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Systems approaches are key to scaling up nature-based solutions, Wetlands International Chief Executive tells Climate Action Summit

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  • Climate and disaster risks
  • Community resilience

As interest in the role of nature-based solutions in decarbonisation and adaptation grows, a more systemic approach and understanding is required, according to Wetlands International chief executive Jane Madgwick at the New York UN Climate Action Summit.

Nature-based solutions – from mangrove restoration to green infrastructure — have become a major area of interest to global leaders looking to ramp up their adaptation, resilience and decarbonisation efforts. Asian countries, in particular, are leading the way. Ahead of the Climate Action Summit this week, China shared plans to “proactively promote” the expansion of grasslands and wetlands as part of its climate efforts, while Indonesia has emerged as a frontrunner in coastline restoration leveraging natural sediment flows and mangroves.

Such solutions hold much promise for other countries but require innovative collaborations and integrated approaches to change the current way nature is planned and utilised in development, Madgwick told the audience at the NBS Momentum High-Level panel event.

Integrating nature into infrastructure design

Speaking alongside Ministers from among others Indonesia, Fiji, Costa Rica, Mexico, Norway, private sector representatives, UN Conventions, World Bank, and civil society organisations, Madgwick pointed out that in the first instance, however, it is imperative to avoid further degrading of ecosystems. Then we must become proactive in harnessing natural processes and integrating nature into the design of infrastructure and development projects. Civil engineers must learn to design infrastructure that can serve more than just one purpose, working with natural processes rather than against them, and that is adaptable to changing conditions, she said.

“For deployment of nature-based solutions at scale, we need governments and donors to incentivise joined-up action by different sectors, putting healthy ecosystems and their services at the heart of sustainable development,” she said.

A ridge-to-reef approach for inland wetland systems

This was echoed by Fiji’s Minister of Defense who called for an integrated ridge to reef approach which includes the protection and restoration of inland wetland systems to counteract increasing floods and droughts. The Director-General Climate Change of Indonesia underlined the need for better partnership and collaboration internationally to safeguard and restore peatlands and mangroves to tackle the climate crisis.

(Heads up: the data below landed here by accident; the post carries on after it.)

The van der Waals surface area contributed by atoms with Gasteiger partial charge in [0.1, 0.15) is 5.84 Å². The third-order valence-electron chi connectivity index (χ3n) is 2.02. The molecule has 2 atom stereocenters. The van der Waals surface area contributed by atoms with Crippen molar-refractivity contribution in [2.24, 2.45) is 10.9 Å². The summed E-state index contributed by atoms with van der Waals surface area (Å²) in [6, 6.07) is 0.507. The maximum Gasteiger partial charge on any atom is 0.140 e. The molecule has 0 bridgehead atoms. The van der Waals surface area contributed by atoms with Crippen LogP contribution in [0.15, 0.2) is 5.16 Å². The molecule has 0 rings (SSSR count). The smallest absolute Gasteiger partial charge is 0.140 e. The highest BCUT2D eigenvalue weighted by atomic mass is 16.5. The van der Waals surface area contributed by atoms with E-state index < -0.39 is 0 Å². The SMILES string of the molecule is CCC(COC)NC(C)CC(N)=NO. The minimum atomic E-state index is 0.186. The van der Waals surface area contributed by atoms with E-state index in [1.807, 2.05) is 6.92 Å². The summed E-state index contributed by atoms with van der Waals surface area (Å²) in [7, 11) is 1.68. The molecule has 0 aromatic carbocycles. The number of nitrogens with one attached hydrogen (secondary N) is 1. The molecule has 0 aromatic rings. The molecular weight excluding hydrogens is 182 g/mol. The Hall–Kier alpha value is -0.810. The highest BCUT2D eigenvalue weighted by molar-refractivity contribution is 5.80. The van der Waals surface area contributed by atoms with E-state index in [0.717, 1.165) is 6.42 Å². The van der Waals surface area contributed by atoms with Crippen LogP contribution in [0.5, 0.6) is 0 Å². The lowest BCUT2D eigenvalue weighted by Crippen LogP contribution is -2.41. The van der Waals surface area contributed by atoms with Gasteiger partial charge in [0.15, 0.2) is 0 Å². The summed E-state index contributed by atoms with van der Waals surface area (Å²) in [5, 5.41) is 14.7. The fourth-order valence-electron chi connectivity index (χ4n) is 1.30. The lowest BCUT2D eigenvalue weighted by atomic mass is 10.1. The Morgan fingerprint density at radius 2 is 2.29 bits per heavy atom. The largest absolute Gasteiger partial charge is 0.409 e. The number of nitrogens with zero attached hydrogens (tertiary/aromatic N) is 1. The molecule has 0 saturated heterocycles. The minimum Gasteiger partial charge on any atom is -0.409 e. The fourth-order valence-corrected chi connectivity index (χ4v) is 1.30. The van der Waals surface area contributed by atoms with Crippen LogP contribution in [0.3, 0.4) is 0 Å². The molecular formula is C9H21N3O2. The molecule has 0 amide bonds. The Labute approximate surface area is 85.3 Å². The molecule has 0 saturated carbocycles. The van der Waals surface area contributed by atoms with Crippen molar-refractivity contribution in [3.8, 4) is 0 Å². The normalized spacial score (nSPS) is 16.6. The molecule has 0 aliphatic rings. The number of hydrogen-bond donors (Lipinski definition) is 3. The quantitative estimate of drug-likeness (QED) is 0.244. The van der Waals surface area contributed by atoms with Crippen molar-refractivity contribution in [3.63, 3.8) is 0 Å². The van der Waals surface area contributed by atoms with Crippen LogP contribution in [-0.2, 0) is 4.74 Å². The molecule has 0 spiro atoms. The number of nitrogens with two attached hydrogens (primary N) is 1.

Improved water governance, involving all relevant water users and stakeholders within a landscape system – including across borders – is needed to help revive and safeguard wetlands. The water storage and quality benefits they provide are vital to sustainable development and climate adaptation, Madgwick added.

Madgwick made reference to the Sahel where wetland systems, which provide sustenance in the dry season are now in decline due to a combination of upstream water diversions and climate change. There is an urgent need to revive wetlands alongside re-greening of the drylands, and reorientation of some existing development initiatives to put wetlands at the heart of sustainable development and climate adaptation, helping rural communities to withstand climate shocks and uncertainties.

Stewardship of ecosystems needed

Ibrahim Thiaw, Executive Secretary of the UN Convention on Combating Desertification (UNCCD) underlined that stewardship of ecosystems is needed to secure water availability and as part of reversing land degradation for which we need to join forces to create a political wave of action.

Nature-based solutions have to be designed for each specific context, based on sound knowledge of how factors such as changes in water flows, sedimentation, infrastructure, vegetation, land use and climate change influence the ability of ecosystems to support society’s demands.

Without a true systems understanding, NBS is in danger of remaining local, ignoring wider landscape and factors that influence it. This can result in maladaptation, or unintended damage to other ecosystems. Such systems thinking and multi-disciplinary collaboration to re-design landscapes for future resilience enables innovation and the use of best practice for nature based and hybrid solutions.

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